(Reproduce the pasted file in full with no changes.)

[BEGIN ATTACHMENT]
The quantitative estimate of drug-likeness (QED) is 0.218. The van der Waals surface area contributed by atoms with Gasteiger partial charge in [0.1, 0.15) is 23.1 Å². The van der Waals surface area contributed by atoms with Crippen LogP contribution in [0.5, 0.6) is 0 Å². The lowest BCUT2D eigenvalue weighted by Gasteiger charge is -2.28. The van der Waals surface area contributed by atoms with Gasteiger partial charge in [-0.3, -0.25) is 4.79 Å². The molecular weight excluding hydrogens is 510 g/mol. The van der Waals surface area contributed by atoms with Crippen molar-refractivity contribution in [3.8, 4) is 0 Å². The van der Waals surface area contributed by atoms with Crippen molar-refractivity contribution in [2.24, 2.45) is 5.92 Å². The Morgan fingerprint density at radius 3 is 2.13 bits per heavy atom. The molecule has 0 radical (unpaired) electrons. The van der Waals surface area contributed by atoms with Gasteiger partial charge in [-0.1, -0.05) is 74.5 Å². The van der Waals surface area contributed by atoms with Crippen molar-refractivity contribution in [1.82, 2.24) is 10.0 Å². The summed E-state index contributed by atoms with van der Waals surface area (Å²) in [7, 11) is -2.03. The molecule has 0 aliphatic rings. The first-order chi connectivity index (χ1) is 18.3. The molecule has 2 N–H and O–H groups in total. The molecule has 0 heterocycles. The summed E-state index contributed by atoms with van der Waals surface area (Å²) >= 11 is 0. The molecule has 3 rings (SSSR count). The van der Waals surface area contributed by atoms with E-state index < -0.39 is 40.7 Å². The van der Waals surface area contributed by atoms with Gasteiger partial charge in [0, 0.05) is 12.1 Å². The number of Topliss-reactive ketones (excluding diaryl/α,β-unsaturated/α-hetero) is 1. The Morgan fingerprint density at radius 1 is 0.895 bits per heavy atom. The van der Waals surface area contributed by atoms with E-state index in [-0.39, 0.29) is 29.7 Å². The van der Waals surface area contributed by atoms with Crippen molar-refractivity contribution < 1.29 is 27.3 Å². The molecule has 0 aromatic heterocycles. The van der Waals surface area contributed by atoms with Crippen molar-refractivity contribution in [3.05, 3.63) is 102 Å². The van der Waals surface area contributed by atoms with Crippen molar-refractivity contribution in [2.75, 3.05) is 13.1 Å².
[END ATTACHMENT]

The quantitative estimate of drug-likeness (QED) is 0.218. The van der Waals surface area contributed by atoms with Gasteiger partial charge in [0.1, 0.15) is 23.1 Å². The van der Waals surface area contributed by atoms with Crippen LogP contribution in [0.5, 0.6) is 0 Å². The lowest BCUT2D eigenvalue weighted by Gasteiger charge is -2.28. The van der Waals surface area contributed by atoms with Gasteiger partial charge in [-0.3, -0.25) is 4.79 Å². The molecular weight excluding hydrogens is 510 g/mol. The van der Waals surface area contributed by atoms with Crippen molar-refractivity contribution in [3.8, 4) is 0 Å². The van der Waals surface area contributed by atoms with Crippen molar-refractivity contribution in [2.24, 2.45) is 5.92 Å². The Morgan fingerprint density at radius 3 is 2.13 bits per heavy atom. The molecule has 0 radical (unpaired) electrons. The van der Waals surface area contributed by atoms with Gasteiger partial charge in [-0.1, -0.05) is 74.5 Å². The van der Waals surface area contributed by atoms with Crippen molar-refractivity contribution in [1.82, 2.24) is 10.0 Å². The summed E-state index contributed by atoms with van der Waals surface area (Å²) in [7, 11) is -2.03. The molecule has 0 aliphatic rings. The first-order chi connectivity index (χ1) is 18.3. The molecule has 2 N–H and O–H groups in total. The molecule has 0 heterocycles. The summed E-state index contributed by atoms with van der Waals surface area (Å²) >= 11 is 0. The molecule has 3 rings (SSSR count). The van der Waals surface area contributed by atoms with E-state index < -0.39 is 40.7 Å². The van der Waals surface area contributed by atoms with Gasteiger partial charge in [0, 0.05) is 12.1 Å². The number of Topliss-reactive ketones (excluding diaryl/α,β-unsaturated/α-hetero) is 1. The Morgan fingerprint density at radius 1 is 0.895 bits per heavy atom. The van der Waals surface area contributed by atoms with E-state index in [-0.39, 0.29) is 29.7 Å². The van der Waals surface area contributed by atoms with Crippen molar-refractivity contribution < 1.29 is 27.3 Å². The molecule has 0 aromatic heterocycles. The van der Waals surface area contributed by atoms with Crippen molar-refractivity contribution in [3.05, 3.63) is 102 Å². The van der Waals surface area contributed by atoms with Crippen molar-refractivity contribution in [2.75, 3.05) is 13.1 Å².